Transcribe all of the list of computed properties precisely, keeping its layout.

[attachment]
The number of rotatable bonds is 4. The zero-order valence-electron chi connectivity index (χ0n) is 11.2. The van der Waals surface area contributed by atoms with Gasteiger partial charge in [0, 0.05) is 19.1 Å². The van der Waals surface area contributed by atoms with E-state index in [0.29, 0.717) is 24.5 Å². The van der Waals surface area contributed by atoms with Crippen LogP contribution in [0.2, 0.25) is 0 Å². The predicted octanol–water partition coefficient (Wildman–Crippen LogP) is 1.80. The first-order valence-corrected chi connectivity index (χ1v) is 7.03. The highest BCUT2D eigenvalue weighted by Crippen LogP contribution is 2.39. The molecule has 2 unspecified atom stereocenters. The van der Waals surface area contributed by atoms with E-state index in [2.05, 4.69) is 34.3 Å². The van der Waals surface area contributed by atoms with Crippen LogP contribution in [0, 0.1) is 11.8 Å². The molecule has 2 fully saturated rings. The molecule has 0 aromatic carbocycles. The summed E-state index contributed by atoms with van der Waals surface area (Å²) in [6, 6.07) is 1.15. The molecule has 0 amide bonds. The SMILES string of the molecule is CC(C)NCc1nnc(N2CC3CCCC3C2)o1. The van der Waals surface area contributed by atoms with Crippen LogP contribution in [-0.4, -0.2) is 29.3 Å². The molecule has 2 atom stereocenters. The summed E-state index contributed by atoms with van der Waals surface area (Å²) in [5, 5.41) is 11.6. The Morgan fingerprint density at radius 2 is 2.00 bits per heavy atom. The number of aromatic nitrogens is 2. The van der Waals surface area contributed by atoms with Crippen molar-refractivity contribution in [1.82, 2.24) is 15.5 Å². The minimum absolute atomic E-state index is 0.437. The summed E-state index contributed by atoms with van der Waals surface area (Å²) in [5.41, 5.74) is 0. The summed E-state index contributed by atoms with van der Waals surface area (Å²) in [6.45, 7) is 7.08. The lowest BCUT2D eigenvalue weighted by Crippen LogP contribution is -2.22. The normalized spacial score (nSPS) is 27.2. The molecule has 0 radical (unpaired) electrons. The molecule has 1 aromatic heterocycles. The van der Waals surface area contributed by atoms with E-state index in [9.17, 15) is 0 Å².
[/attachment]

The number of rotatable bonds is 4. The zero-order valence-electron chi connectivity index (χ0n) is 11.2. The van der Waals surface area contributed by atoms with Gasteiger partial charge in [0, 0.05) is 19.1 Å². The van der Waals surface area contributed by atoms with E-state index in [0.29, 0.717) is 24.5 Å². The van der Waals surface area contributed by atoms with Crippen LogP contribution in [0.2, 0.25) is 0 Å². The predicted octanol–water partition coefficient (Wildman–Crippen LogP) is 1.80. The first-order valence-corrected chi connectivity index (χ1v) is 7.03. The highest BCUT2D eigenvalue weighted by Crippen LogP contribution is 2.39. The molecule has 2 unspecified atom stereocenters. The van der Waals surface area contributed by atoms with E-state index in [2.05, 4.69) is 34.3 Å². The van der Waals surface area contributed by atoms with Crippen LogP contribution in [0, 0.1) is 11.8 Å². The molecule has 2 fully saturated rings. The molecule has 0 aromatic carbocycles. The summed E-state index contributed by atoms with van der Waals surface area (Å²) in [6, 6.07) is 1.15. The molecule has 0 amide bonds. The SMILES string of the molecule is CC(C)NCc1nnc(N2CC3CCCC3C2)o1. The van der Waals surface area contributed by atoms with Crippen LogP contribution in [-0.4, -0.2) is 29.3 Å². The molecule has 2 atom stereocenters. The summed E-state index contributed by atoms with van der Waals surface area (Å²) in [5, 5.41) is 11.6. The Morgan fingerprint density at radius 2 is 2.00 bits per heavy atom. The number of aromatic nitrogens is 2. The van der Waals surface area contributed by atoms with Crippen molar-refractivity contribution in [1.82, 2.24) is 15.5 Å². The minimum absolute atomic E-state index is 0.437. The summed E-state index contributed by atoms with van der Waals surface area (Å²) in [5.41, 5.74) is 0. The summed E-state index contributed by atoms with van der Waals surface area (Å²) in [6.45, 7) is 7.08. The lowest BCUT2D eigenvalue weighted by Crippen LogP contribution is -2.22. The normalized spacial score (nSPS) is 27.2. The molecule has 0 radical (unpaired) electrons. The molecule has 1 aromatic heterocycles. The van der Waals surface area contributed by atoms with E-state index in [9.17, 15) is 0 Å².